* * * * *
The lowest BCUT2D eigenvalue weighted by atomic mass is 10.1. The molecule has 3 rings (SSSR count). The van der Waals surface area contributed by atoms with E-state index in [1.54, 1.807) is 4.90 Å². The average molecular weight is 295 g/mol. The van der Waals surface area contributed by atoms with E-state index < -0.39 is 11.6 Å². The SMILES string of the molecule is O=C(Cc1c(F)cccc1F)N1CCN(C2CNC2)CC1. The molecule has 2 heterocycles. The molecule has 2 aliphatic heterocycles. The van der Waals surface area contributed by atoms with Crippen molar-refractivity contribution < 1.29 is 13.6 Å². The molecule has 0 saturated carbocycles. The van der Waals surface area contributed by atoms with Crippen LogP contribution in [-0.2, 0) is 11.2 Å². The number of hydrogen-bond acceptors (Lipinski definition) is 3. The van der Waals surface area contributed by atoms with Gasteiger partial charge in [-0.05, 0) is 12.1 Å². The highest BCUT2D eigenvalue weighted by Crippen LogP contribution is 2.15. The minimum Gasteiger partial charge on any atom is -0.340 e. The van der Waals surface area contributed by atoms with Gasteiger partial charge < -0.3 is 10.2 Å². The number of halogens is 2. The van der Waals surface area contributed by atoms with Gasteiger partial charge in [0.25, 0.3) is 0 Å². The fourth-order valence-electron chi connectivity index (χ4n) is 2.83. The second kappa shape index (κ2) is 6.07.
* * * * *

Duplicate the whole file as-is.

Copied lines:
The lowest BCUT2D eigenvalue weighted by atomic mass is 10.1. The molecule has 3 rings (SSSR count). The van der Waals surface area contributed by atoms with E-state index in [1.54, 1.807) is 4.90 Å². The average molecular weight is 295 g/mol. The van der Waals surface area contributed by atoms with E-state index < -0.39 is 11.6 Å². The SMILES string of the molecule is O=C(Cc1c(F)cccc1F)N1CCN(C2CNC2)CC1. The molecule has 2 heterocycles. The molecule has 2 aliphatic heterocycles. The van der Waals surface area contributed by atoms with Crippen molar-refractivity contribution < 1.29 is 13.6 Å². The molecule has 0 saturated carbocycles. The van der Waals surface area contributed by atoms with Crippen LogP contribution in [-0.2, 0) is 11.2 Å². The number of hydrogen-bond acceptors (Lipinski definition) is 3. The van der Waals surface area contributed by atoms with Gasteiger partial charge in [-0.05, 0) is 12.1 Å². The highest BCUT2D eigenvalue weighted by Crippen LogP contribution is 2.15. The minimum Gasteiger partial charge on any atom is -0.340 e. The van der Waals surface area contributed by atoms with Gasteiger partial charge < -0.3 is 10.2 Å². The number of halogens is 2. The van der Waals surface area contributed by atoms with Gasteiger partial charge in [0.25, 0.3) is 0 Å². The fourth-order valence-electron chi connectivity index (χ4n) is 2.83. The second kappa shape index (κ2) is 6.07.